Get Jammin'

My glee cannot be contained. It's my second favourite time of year! (My favourite time being reserved for when gorging on pumpkin pie after all meals is 'socially acceptable'.) Canning Season has begun! Yay!!!!

Now, as I am land locked and car-less, driving out to find u-picks (which are apparently not that big a thing in the GTA) has been an issue. However! My lovely lady friend Lesley came to visit me after she went backpacking around the Maritimes, and brought a special treat: wild strawberries from St Hubert. Obviously we had to work to do. These berries weren't going to eat themselves! So we made a tart and, with the leftovers, some wild strawberry jam. 

This isn't my first time round the jamming bend. In 2013, the BF and I picked a ridiculous amount of fruit and I made a ridiculous amount of jam. Nom. I used the same process this time round as I did before:

  1. Sterilize All The Things. Thoroughly wash all jars and screwbands and lids and utensils (jar tongs; wooden spoon; ladle; jar funnel; plastic knife or spoon) in hot soapy water. Rinse clean of all soap residue. Fill the waterbath canner with jars and water (and ~2 TBSP vinegar) and bring the canner to boil. Place all your jars evenly spaced in the canner and boil the jars for at least 10 minutes. (This will sterilize the jars.) Dry all screwbands and utensils and lay them out so they're easily accessible. Also, set a sauce pan filled with water over medium-low heat on the stove (don't boil the water though!). Put in the snap lids. This will soften the wax ring on the lids helping the jars seal completely.
  2. Prep All the Ingredients. Read the recipe through and assemble all the ingredients you'll need. Make sure you find a reputable recipe to follow. I use Bernardin as my mainstay. Mash and then measure the fruit, measure out the sugar, get the pectin pack ready (I used a sugar-reduced pectin for the strawberries. No particular reason other than I wanted to try it). Once everything is prepped you can Start. ALSO. Make sure your canner is boiling hot! You won't have time to bring it back to a boil after you've started your jam. I also usually have a kettle of boiling water going as well in case I need to top up the canner during the process. 
  3. Start Jamming. Now for the fast hot mess that is jam making. Add fruit, juice, pectin and margarine to a large pot, making sure that there's lots of room in the pot as the jam will expand to almost double when it's boiling. Stir well so all the pectin powder is dissolved. Now add heat! Bring the jam to a rolling boil over high heat. You'll know a 'rolling boil' when you see it. It's bubbling sugar paste that doesn't stir down. Think molten sugar lava. Add your sugar and stir well and fast to combine. Continue stirring until the mixture comes back to a rolling boil. Boil and stir for as long as the recipe says (for me it was 3 minutes). After the time is up, take the pot off the heat and prepare to fill your jars! (Sometimes a 'skin' or 'foam' may form on the top of your jam. Use a slotted spoon to scoop it off. It can be discarded in the sink for now.)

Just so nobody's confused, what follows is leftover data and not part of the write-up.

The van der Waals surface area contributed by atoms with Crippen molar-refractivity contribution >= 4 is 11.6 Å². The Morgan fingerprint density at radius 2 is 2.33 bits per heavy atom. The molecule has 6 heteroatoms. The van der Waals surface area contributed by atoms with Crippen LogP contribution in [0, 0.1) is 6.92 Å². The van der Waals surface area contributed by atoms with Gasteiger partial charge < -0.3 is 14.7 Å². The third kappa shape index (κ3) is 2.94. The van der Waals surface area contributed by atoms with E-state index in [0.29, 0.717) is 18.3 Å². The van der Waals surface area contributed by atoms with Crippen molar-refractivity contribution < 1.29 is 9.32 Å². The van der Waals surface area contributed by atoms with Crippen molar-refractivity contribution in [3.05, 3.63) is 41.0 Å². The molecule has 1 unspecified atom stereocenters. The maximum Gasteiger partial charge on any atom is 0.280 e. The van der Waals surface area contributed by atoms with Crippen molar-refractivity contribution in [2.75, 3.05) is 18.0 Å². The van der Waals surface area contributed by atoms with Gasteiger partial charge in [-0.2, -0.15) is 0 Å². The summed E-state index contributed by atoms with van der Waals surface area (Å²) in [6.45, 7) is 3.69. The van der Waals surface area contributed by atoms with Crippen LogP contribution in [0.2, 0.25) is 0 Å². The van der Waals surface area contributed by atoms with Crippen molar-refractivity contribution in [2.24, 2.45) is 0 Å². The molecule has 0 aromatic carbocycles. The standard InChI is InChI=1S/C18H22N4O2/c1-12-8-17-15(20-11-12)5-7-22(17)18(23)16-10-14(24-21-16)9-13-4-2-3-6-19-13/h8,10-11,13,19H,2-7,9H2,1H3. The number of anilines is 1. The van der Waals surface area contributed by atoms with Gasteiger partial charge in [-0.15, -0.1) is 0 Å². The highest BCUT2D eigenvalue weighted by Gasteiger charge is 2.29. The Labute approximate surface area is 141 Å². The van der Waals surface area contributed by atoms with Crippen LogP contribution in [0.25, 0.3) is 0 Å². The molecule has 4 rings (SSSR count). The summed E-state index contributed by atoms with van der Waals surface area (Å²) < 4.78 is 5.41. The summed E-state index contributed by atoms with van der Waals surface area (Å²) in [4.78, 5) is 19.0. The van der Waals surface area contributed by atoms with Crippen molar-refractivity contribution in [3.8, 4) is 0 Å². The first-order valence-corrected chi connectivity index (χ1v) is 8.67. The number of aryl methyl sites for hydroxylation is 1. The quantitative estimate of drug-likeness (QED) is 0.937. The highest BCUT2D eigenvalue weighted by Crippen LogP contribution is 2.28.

4. Start Canning. Now that your jam has been sufficiently lava-ed, using the jar tongs, remove a sterilized jar from the boiling canner and empty the water in it back into the canner. Place the jar on your clean counter next to the jam pot. Place the jar funnel on the jar and ladle the jam smoothly up to the recommended head space marker (my recipe called for a 1/4 inch headspace). Remove the funnel, wipe the rim with a damp paper towel or clean damp cloth. Place a warmed lid on top. Place a screwband on the jar, then grasp the jar with the jar tongs. Tighten the screwband to ONLY fingertip tight. This literally means using your finger tips only, tighten the screwband until there is enough resistance that it stops. Then, keeping the jar level, lift it up and place it back into the canner. Repeat!
  5. Finish Canning. Now that all your jam has been put in jars in your canner, top up the boil water with more boiling water from the kettle, if need be (I usually like about 2 inches of water above my cans, if I can get it). Depending on your altitude, you'll need to adjust the time you process the jars. But it's a standard 10 minutes across the board, no matter what. For Alberta, I had to add an extra 5 minutes, but good ol' Toronto is set at the standard 10. With the canner lid on, process the jam in the boiling waterbath for the required time. After the time is done, remove the jars with the tongs, lifting them straight out of the canner (NO tipping to get water off the top!). Set them down to cool in an out of the way space. From this point on, till they're completely cooled, No Touching! Resist the urge to poke them! As they cool, you'll hear the popping sounds of the snap lids sealing. Even after this has happened, No Touchy! It's a waiting game now. If you did it right, you'll have delicious shelf-stable jam to look forwards. 
  6. Enjoy! Let the jars cool completely. This will take up to 8 hours. I usually leave mine sit for 12 to 24 hours. After they've cooled, check that all the jars have sealed. The snap lids should be divoted inwards and you should be unable to pry them off with your fingers.** Ta Da!!! The jam is now shelf stable! Label the jam with the date and the contents and bask in the glory that is homemade jam. 

Also eat the jam. By the spoonful. Obviously. 

But yah! I look forward to more canning to come! I want to try pickles this year. And maybe peaches...? Definitely marmalade. All the Things! (As Always.)


The Half-Assed Hobbyist  

** If the lid did not seal do not fret! The jam is still good to eat! It just needs to live in the fridge and be eaten first. I don't recommend attempting to re-can the jars. Instead, bake something with jam! Oooo. That's a good idea actually. Hmmmm. Haha.